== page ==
3158. Tell me; and if not, tell me. That this signifies their free state of deliberation, is evident from the sense of the words. From all that precedes it is evident that the words which in the sense of the letter in this chapter treat of the betrothal and marriage of Rebekah with Isaac, in the internal sense treat of the initiation and conjunction of good and truth; for the initiation and conjunction of good and truth are spiritual betrothal and spiritual marriage. In each there is required a free state of deliberation. That this is necessary in betrothal and marriage, is well known; but that it is required in the initiation and conjunction of good and truth, is not so well known, because it is not apparent to the natural man, and because such initiation and conjunction are among the things that are accomplished without man's reflecting upon them; nevertheless during every moment when man is being reformed and regenerated, it comes to pass that he is in a state of freedom when truth is being conjoined with good.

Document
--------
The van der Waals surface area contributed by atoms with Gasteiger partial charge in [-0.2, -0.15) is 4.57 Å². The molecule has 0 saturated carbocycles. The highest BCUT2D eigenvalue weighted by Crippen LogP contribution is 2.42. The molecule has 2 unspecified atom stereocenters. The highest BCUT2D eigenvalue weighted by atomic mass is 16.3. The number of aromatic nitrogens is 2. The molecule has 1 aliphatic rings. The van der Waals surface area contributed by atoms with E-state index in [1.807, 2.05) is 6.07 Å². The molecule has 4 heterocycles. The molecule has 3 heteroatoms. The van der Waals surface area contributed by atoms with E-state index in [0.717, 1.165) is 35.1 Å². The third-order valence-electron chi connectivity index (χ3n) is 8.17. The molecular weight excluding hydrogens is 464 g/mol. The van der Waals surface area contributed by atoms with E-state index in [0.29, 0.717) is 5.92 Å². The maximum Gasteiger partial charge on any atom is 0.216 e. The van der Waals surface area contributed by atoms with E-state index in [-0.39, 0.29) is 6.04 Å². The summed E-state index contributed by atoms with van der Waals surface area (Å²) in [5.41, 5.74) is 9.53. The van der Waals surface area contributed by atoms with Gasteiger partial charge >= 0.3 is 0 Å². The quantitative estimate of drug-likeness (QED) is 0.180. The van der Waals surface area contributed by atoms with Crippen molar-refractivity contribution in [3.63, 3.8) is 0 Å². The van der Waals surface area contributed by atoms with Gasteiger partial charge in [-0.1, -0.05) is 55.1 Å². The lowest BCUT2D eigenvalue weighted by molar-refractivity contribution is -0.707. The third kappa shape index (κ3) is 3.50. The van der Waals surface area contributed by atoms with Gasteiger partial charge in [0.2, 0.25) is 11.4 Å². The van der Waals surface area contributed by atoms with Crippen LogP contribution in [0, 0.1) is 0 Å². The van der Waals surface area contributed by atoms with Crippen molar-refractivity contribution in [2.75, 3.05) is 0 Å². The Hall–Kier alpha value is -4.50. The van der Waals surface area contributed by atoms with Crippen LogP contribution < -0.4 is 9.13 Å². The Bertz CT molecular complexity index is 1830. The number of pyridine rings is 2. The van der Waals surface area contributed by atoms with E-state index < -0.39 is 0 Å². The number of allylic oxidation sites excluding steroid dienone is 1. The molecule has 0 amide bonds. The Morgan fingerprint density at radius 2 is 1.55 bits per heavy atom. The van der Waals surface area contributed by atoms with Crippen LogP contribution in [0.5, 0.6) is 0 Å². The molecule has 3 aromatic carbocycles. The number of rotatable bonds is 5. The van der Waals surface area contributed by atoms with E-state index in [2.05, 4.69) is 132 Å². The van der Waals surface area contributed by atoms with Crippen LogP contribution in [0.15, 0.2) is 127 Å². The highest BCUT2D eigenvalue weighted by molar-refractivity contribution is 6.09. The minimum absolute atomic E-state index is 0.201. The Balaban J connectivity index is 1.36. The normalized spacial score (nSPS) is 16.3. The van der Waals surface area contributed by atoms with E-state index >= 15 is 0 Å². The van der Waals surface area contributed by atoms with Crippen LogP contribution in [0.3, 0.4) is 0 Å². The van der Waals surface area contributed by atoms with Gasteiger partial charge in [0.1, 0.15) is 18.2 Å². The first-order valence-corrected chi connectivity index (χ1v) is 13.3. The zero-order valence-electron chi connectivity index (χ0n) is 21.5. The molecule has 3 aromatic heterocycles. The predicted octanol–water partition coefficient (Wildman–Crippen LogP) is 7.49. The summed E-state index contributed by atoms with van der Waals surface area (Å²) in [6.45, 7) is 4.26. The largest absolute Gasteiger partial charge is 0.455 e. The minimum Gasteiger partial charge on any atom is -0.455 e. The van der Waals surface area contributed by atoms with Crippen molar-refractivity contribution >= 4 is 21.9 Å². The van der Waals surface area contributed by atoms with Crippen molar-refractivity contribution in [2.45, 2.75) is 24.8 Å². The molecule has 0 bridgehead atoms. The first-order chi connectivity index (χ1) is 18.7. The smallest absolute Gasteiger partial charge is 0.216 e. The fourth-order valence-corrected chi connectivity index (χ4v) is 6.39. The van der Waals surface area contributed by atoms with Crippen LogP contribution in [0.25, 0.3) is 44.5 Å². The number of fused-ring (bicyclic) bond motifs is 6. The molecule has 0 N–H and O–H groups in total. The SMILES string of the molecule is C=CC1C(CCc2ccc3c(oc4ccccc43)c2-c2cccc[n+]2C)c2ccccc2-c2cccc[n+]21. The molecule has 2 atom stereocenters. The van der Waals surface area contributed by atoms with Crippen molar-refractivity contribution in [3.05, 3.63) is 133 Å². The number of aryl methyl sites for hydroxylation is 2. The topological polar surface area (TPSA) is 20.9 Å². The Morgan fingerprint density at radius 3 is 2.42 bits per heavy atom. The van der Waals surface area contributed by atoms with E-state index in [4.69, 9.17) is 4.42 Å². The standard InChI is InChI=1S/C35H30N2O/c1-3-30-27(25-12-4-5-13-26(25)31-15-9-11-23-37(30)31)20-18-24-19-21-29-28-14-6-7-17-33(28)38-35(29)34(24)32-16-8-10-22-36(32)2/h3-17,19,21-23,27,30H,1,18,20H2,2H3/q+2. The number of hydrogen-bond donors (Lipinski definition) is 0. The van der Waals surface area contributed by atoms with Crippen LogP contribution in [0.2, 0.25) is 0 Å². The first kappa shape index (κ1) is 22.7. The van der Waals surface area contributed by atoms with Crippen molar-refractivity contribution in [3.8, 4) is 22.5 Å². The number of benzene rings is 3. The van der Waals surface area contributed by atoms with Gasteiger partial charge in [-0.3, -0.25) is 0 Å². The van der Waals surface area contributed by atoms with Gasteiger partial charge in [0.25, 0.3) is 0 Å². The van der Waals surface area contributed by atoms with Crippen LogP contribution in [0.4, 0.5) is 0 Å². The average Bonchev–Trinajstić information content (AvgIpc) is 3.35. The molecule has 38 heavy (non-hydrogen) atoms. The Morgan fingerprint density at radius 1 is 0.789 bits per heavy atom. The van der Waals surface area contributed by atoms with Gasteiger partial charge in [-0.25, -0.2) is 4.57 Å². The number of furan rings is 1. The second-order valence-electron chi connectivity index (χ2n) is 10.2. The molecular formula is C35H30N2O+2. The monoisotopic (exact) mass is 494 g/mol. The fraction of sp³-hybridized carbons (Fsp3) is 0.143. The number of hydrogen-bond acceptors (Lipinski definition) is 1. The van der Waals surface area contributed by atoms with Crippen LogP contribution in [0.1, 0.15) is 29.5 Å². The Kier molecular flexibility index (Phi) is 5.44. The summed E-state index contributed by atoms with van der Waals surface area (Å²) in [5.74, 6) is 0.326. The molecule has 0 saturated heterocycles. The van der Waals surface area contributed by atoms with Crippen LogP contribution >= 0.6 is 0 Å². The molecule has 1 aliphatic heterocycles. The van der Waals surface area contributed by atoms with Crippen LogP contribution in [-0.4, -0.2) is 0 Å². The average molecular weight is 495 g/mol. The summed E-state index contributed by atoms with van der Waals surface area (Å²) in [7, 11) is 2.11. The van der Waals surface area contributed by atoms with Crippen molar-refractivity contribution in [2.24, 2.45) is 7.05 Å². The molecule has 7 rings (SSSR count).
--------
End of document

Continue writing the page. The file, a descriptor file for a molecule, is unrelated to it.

Everyone may know, if he only considers, that nothing is ever man's, as his, unless it is of his will; what is only of the understanding does not become man's until it becomes of the will also; for what is of the will constitutes the being [esse] of a man's life; but what is of the understanding constitutes the coming forth [existere] of his life thence derived. Consent from the understanding alone is not consent, but all consent is from the will; wherefore unless the truth of faith which is of the understanding is received by the good of love which is of the will, it is not at all truth which is acknowledged, and thus it is not faith. But in order that truth may be received by the good which is of the will, it is necessary that there be a free state. All that is of the will appears free; the very state of willing is liberty; for that which I will, that I choose, that I long for, because I love it and acknowledge it as good. All this shows that truth, which is of faith, never becomes man's as his until it has been received by the will, that is, until it has been initiated and conjoined with the good there; and that this cannot be effected except in a free state.